To sell a security for which you hold a physical certificate, you can:
- deliver the certificate to your broker-dealer with your instructions to sell or
- deliver the certificate to the issuer with your instructions (a) to change the registration to DRS and move the position to your broker-dealer to sell if your security is eligible for direct registration or (b) for the issuer to sell if the issuer has a program in place to accommodate sale requests.
When selling a security through the issuer, the issuer will sell your security under the terms and conditions in place for that issue. For example, some sell orders will be executed on the day the issuer receives them, and some orders are aggregated for frequent, but not daily, execution. (Note: you should ask the issuer if it offers a selling service and what the terms and conditions are.) Proceeds from the sale will be mailed to you three business days after the date of sale.
When selling through your broker-dealer, your instructions will be acted on immediately and in accordance with the guidelines it provides to you. Proceeds from the sale will be made available to you or credited to your account three business days after the date of sale.
Q: Can I place a limit order? Market order? Stop order?
A: Only a broker-dealer can execute a limit, market, or stop order. As a result, you can place any of these types of orders only if you use a broker-dealer to execute a transaction for securities held in direct registration, street-name, or in certificate form.
Q: What about my relationship with my broker-dealer if I use direct registration?
A: You can maintain your relationship with your broker-dealer regardless of your choice of registration.
- When you purchase a security to hold in direct registration, you can tell either your broker-dealer or the issuer to include pertinent broker-dealer information in the issuer's records.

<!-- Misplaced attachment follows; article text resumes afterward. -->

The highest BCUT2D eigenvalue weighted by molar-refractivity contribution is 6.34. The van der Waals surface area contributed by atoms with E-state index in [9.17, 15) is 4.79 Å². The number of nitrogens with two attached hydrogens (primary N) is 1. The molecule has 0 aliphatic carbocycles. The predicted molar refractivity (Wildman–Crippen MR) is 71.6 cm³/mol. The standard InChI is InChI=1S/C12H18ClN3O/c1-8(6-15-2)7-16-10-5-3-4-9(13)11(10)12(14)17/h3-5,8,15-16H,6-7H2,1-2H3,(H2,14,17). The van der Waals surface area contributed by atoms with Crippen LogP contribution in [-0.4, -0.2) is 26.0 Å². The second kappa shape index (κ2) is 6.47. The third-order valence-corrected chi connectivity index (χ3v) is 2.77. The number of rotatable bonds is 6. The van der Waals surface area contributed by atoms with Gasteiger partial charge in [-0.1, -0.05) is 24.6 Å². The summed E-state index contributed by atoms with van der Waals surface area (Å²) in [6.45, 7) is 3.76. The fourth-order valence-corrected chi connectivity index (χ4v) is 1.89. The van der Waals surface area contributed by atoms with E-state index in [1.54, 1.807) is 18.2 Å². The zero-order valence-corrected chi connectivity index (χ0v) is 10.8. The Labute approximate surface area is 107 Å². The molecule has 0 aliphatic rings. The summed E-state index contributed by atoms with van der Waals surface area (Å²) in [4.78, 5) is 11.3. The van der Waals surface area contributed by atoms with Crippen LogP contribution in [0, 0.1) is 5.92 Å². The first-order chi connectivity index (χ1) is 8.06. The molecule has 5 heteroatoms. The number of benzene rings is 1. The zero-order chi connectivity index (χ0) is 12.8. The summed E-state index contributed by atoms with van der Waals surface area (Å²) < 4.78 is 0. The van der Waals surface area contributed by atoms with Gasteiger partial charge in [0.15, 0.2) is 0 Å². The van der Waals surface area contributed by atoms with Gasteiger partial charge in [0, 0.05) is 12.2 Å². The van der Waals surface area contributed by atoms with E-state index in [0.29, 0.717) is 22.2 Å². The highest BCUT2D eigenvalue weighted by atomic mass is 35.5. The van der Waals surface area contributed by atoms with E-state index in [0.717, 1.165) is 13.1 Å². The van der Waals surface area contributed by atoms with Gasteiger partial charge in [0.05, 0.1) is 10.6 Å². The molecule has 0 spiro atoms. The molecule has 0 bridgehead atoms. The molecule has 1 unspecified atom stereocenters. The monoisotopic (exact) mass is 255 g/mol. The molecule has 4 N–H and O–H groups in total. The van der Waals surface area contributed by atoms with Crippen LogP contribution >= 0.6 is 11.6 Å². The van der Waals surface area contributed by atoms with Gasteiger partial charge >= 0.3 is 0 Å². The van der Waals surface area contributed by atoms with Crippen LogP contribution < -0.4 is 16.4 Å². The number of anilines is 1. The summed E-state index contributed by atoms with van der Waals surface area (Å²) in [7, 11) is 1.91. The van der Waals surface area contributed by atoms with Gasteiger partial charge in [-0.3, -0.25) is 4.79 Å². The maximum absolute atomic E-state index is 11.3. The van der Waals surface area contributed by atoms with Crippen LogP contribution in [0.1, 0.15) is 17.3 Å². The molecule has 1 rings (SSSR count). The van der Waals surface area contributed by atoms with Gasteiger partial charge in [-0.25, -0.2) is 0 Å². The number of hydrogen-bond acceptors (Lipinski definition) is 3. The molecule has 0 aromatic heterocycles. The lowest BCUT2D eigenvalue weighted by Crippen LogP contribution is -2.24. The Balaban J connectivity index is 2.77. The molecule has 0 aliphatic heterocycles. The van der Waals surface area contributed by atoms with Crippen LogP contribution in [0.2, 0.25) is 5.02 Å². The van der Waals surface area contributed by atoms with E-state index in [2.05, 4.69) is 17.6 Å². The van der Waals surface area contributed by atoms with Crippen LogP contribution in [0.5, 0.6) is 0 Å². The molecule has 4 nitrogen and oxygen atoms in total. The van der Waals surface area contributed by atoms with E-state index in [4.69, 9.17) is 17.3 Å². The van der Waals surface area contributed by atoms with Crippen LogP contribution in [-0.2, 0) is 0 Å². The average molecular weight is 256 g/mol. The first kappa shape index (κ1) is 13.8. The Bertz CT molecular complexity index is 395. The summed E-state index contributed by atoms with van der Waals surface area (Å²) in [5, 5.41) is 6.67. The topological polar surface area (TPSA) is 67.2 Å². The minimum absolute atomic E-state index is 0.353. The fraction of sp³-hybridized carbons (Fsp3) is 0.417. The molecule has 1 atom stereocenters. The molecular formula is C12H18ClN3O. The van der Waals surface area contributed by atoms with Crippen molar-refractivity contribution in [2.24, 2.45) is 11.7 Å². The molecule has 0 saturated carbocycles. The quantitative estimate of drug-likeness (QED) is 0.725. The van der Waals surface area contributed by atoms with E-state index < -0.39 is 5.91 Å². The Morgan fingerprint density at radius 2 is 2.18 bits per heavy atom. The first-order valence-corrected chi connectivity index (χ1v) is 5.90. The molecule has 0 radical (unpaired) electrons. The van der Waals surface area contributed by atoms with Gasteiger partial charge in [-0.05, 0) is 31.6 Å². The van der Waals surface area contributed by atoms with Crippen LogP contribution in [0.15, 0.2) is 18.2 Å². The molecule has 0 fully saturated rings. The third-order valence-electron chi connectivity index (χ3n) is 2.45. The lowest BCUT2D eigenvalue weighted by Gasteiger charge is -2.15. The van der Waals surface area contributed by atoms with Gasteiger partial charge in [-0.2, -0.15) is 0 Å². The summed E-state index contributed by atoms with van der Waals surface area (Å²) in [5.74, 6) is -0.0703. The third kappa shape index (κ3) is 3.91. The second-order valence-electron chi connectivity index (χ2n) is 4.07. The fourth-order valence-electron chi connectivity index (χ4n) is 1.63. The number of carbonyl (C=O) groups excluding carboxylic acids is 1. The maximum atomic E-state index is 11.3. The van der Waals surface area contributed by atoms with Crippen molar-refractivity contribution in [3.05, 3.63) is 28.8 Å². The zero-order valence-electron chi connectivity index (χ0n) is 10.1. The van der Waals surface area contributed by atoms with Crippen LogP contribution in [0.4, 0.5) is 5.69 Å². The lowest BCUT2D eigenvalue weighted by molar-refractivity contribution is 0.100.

- If you do not have your broker-dealer information included in the issuer's records at the time of purchase and later want to or if you want to change the broker-dealer information in the issuer's records, you may do so. You should contact either your broker-dealer or the issuer to obtain information on the procedures and the documents required for such actions.
Q: If I hold certificates and there is a stock distribution, will I get a certificate for my additional shares?
A: If the issue is eligible for direct registration, you will probably receive a statement of ownership instead of an additional certificate.
Q: What are the fees associated with direct registration? With street name registration? With a certificate?
A: There are no fees charged by an issuer for direct registration. However, because broker-dealers offer differing services and plans, you should contact your broker-dealer to learn what, if any, fees it charges.
Q: If I opt for direct registration, what happens if I lose my statement of ownership?
A: If you ever need a duplicate statement of ownership, you should contact the issuer. The issuer will mail you a new statement of ownership.
Q: What happens if my physical certificate is lost or stolen?
A: Brokerage firms, banks, transfer agents, and corporations have procedures in place to help investors replace lost or stolen certificates. If your securities certificate is lost, accidentally destroyed, or stolen, you should immediately contact the transfer agent and request that a "stop transfer" be placed against the missing securities. Your broker may be able to assist you with this process.
The "stop transfer" helps to prevent someone from transferring ownership from your name to another's. The transfer agent or broker-dealer will report the certificates missing to the SEC's lost and stolen securities program. For more information please read our "Fast Answer" on Lost or Stolen Stock Certificates.
Q: How are my securities protected if I choose street name ownership?
A: Nearly all broker-dealers are members of Securities Investor Protection Corporation ("SIPC"). As a result your securities and money held at your broker-dealer are protected up to $500,000 with a $100,000 limit for cash. Many broker-dealers also carry insurance in excess of SIPC's coverage. However, SIPC does not protect you against losses caused by a decline in the market value of your securities. For more information about SIPC coverage, please read our "Fast Answer" on the Securities Investors Protection Corporation.